‘Unpacking the Shoebox’: Students Reflect on Study Abroad
A new course teaches the art of storytelling about the joys and rigors of travel.
Students who study abroad keep jam-packed schedules—taking classes, doing internships, sightseeing, getting to know their host families, and immersing themselves in what can be unfamiliar cultures. “They need time and support to reflect on their most meaningful experiences when they get back to campus,” says Francine A’ness, assistant research professor and associate director of the Frank J. Guarini Institute for International Education.
That’s why A’ness and Prudence Merton, associate director for faculty programs and assessment at the Dartmouth Center for the Advancement of Learning (DCAL), designed and co-taught a new course last spring, “What’s in Your Shoebox? Unpacking Your Study Abroad Experience.” They say the title alludes to advice cultural anthropologist Bruce La Brack gives to university exchange students. Don’t “shoebox” the experience, he urges. Don’t tuck memories away like souvenirs. Share them.
Unpacking the Shoebox
For the first few weeks of class, the 20 students, who had all studied abroad, read, talked, and wrote about such topics as the difference between sightseeing and cultural immersion, and the importance of friendships in faraway places. For their final projects, they created five-minute digital stories using photographs and videos they had made during their trips. Scripting and recording help came from Susan Simon, media learning technologist at the Dartmouth Library’s Jones Media Center.
Noah Sofio ’20, an economics and government major who spent a term in Rome, focuses on the plight of migrants selling trinkets in the streets. “I felt empathy for them. Overall, the project helped me put myself in the day-to-day life of migrants and Italians and gain a better understanding of their significance in Italian culture and history,” says Sofio.
Angela Ortlieb ’19 documented a six-week biology research Foreign Study Program to Costa Rica.
“We were busy all the time, and I knew that in order to get the most out of my experience I had to take a few moments each day and just think about what I was doing and how it was affecting me, and in what ways I was learning and growing,” Ortlieb says. “Afterwards I felt like I had grown a lot and learned about myself in a new way by meeting people and trying new things.”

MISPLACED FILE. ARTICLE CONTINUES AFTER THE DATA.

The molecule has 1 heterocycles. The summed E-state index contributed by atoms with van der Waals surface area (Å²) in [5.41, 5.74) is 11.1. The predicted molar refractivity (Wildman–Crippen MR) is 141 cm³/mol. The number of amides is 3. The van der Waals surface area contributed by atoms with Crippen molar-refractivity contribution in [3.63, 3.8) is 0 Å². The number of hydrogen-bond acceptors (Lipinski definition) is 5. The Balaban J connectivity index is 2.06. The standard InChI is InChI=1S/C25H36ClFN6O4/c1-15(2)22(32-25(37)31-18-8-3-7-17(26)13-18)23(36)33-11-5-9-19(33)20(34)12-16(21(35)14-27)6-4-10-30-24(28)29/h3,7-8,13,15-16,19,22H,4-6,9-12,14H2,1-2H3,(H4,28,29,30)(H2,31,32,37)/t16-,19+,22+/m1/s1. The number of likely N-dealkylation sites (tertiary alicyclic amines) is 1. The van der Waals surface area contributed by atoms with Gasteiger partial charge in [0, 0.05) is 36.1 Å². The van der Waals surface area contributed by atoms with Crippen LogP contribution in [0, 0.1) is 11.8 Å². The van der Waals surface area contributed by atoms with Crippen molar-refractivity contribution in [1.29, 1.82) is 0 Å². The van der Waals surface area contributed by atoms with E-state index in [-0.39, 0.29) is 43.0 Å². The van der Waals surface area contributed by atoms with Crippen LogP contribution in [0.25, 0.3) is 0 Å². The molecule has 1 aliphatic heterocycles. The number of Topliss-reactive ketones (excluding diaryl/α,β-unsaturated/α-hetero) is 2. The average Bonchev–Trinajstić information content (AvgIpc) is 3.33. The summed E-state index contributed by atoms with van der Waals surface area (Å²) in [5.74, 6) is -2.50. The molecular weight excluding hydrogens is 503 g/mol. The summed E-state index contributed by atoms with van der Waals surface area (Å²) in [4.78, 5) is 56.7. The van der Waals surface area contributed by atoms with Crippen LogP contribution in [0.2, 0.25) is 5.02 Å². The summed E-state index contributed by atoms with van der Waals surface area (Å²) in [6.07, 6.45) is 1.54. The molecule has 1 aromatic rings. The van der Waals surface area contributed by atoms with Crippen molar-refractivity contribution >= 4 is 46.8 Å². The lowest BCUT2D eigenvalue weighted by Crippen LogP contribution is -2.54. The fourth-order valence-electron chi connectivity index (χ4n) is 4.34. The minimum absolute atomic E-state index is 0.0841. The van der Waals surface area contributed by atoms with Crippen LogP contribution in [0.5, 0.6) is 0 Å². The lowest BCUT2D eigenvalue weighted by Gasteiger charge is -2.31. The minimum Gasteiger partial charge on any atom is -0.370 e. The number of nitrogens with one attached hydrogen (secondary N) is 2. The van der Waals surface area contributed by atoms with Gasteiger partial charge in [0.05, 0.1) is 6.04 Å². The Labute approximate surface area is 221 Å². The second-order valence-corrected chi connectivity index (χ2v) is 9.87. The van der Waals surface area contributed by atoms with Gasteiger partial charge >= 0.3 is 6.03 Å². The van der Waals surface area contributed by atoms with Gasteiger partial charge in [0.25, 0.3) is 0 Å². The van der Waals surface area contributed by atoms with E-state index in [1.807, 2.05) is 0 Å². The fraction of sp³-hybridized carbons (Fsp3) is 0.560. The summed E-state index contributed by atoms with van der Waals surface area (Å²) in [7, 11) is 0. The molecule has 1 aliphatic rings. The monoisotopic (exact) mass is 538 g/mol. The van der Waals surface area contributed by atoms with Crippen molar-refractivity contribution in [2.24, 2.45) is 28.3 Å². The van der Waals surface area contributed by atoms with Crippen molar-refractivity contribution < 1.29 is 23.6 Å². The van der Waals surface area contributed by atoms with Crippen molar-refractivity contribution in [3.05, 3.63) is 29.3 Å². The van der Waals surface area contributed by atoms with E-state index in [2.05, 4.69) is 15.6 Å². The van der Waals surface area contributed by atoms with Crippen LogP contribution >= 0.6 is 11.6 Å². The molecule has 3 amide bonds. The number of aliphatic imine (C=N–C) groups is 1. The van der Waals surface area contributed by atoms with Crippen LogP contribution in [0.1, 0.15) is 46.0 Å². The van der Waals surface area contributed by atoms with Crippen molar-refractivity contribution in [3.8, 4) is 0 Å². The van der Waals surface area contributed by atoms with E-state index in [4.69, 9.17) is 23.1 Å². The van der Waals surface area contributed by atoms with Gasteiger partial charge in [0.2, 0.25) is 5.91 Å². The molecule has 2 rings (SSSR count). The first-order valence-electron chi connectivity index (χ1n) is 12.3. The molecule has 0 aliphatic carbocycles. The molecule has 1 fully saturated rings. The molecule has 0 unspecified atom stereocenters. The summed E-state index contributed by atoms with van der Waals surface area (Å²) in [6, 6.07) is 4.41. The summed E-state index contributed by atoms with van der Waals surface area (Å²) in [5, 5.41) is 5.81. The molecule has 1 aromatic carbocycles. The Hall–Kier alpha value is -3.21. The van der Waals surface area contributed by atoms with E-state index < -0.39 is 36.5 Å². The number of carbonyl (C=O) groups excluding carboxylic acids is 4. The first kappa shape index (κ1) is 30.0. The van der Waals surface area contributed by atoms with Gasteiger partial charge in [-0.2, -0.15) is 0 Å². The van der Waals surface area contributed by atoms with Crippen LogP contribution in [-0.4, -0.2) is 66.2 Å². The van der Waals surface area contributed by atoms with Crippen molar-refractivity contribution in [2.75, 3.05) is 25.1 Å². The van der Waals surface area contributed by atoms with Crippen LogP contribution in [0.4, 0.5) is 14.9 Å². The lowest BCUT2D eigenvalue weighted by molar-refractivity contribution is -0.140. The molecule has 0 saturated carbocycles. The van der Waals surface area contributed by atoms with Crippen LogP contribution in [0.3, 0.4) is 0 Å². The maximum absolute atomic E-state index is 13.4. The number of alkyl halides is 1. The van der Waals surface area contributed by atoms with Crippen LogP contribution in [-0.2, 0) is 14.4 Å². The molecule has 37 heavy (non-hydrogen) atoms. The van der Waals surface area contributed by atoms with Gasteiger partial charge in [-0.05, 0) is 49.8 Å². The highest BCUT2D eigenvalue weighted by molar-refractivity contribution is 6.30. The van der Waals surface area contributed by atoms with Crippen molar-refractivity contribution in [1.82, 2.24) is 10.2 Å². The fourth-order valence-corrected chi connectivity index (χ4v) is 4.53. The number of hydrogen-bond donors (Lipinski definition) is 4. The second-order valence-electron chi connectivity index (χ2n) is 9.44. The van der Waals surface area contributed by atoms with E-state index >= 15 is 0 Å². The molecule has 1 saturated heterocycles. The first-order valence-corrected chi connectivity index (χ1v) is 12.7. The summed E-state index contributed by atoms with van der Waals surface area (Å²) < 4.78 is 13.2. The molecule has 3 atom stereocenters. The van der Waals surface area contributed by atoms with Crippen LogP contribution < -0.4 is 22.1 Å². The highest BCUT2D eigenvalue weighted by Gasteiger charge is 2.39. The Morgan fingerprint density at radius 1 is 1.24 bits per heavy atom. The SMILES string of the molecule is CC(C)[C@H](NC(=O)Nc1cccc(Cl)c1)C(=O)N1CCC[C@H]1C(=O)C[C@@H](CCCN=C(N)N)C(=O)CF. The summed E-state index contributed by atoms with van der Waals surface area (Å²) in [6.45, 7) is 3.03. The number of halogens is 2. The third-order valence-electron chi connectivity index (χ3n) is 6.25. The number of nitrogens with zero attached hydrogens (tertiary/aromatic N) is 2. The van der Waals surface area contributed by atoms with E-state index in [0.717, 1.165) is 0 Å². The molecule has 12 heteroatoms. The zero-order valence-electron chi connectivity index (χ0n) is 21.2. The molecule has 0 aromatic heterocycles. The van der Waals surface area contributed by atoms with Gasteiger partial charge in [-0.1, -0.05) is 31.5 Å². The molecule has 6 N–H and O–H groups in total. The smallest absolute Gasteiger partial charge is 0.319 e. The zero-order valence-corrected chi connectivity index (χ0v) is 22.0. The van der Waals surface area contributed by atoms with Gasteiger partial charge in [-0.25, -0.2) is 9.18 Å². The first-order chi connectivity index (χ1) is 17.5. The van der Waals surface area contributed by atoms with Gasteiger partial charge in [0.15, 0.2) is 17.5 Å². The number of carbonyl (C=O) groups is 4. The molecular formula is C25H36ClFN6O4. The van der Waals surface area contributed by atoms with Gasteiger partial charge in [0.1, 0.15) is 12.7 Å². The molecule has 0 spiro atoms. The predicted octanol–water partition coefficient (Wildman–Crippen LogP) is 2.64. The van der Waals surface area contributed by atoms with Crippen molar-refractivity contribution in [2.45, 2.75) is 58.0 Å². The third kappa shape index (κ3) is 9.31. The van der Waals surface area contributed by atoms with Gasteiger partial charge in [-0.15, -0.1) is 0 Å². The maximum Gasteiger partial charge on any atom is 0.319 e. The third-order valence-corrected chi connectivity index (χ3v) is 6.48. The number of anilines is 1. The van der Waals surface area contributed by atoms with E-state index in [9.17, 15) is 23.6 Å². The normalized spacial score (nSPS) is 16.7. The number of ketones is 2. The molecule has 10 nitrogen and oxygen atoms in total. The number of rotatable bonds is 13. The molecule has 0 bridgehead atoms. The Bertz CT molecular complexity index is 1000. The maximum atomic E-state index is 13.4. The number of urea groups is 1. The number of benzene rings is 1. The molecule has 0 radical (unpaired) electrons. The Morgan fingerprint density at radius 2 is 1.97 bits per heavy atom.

Alex Cotnoir ’19 also sets his video in Costa Rica, where he had an internship with the John Sloan Dickey Center for International Understanding. “It’s one of the most biologically rich places in the world, and I went there as a field biologist, but at times I was just concentrating on research and not getting the whole experience,” Cotnoir recalls. One of his newfound Costa Rican friends urged him to step out of the lab to meet people, and that opened a window for him on the culture.
“Making the video for this class,” Cotnoir says, “I learned that to be a good scientist, you have to be a good storyteller, too.”
Travel, the students say, brings turning points. Emma Cooper, who went to France, comically opens her video with an unflattering selfie, her cheeks, she laments, “the size of grapefruits” from a throbbing wisdom tooth. The infection forces her to muster enough French to ask her host family for help, bringing them close together on day one, and for the rest of the trip.
In Africa, Anna Ellis finds not only gorgeous scenery, but troubling poverty—“This was not the Discovery Channel,” she says—which strengthens her resolve to work for social and environmental change.
Merton says she was moved, in the final projects, by how willing the student travelers were to put their vulnerabilities on screen. She says she and A’Ness pushed them to dig for the emotional as well as the intellectual impact of their encounters away from campus.
“That final screening was a four-hankie day for me,” she says. “I was in tears about the candor and the honesty I saw.”
On the last day of the course, A’Ness said, “Even when you went to the same place, you all saw it through different eyes. Even when you walked along the same river, you had different experiences, and you had similar experiences in different parts of the world. There were recurrent themes: being yourselves not hiding, stepping out of your comfort zone, the importance of relationships, friendships, food, leaving Dartmouth behind, and embracing the unexpected. Give yourselves a round of applause.”
With support from the Guarini Institute and DCAL, “What’s in Your Shoebox?” will be taught again next year. Many of the class projects will be published in Alterity, Dartmouth’s new student-led journal about global experiences.
Charlotte Albright can be reached at firstname.lastname@example.org.